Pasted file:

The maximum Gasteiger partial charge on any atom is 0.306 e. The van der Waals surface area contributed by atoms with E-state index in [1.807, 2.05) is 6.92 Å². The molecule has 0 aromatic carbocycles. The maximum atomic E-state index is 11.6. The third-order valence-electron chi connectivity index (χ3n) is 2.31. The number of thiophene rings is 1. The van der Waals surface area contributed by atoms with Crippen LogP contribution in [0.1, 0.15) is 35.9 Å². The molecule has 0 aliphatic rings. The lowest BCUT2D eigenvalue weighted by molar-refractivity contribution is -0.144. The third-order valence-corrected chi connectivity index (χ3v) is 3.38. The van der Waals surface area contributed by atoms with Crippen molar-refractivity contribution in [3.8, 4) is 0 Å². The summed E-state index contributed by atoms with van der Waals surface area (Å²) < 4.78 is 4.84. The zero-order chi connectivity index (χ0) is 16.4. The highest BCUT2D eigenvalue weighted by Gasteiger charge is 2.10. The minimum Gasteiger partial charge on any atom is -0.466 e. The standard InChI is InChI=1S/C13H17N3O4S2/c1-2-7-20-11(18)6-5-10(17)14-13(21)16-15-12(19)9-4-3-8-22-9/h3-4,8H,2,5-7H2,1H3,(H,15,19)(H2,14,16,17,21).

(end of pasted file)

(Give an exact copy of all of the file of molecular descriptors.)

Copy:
The maximum Gasteiger partial charge on any atom is 0.306 e. The van der Waals surface area contributed by atoms with E-state index in [1.807, 2.05) is 6.92 Å². The molecule has 0 aromatic carbocycles. The maximum atomic E-state index is 11.6. The third-order valence-electron chi connectivity index (χ3n) is 2.31. The number of thiophene rings is 1. The van der Waals surface area contributed by atoms with Crippen LogP contribution in [0.1, 0.15) is 35.9 Å². The molecule has 0 aliphatic rings. The lowest BCUT2D eigenvalue weighted by molar-refractivity contribution is -0.144. The third-order valence-corrected chi connectivity index (χ3v) is 3.38. The van der Waals surface area contributed by atoms with Crippen molar-refractivity contribution in [3.8, 4) is 0 Å². The summed E-state index contributed by atoms with van der Waals surface area (Å²) < 4.78 is 4.84. The zero-order chi connectivity index (χ0) is 16.4. The highest BCUT2D eigenvalue weighted by Gasteiger charge is 2.10. The minimum Gasteiger partial charge on any atom is -0.466 e. The standard InChI is InChI=1S/C13H17N3O4S2/c1-2-7-20-11(18)6-5-10(17)14-13(21)16-15-12(19)9-4-3-8-22-9/h3-4,8H,2,5-7H2,1H3,(H,15,19)(H2,14,16,17,21).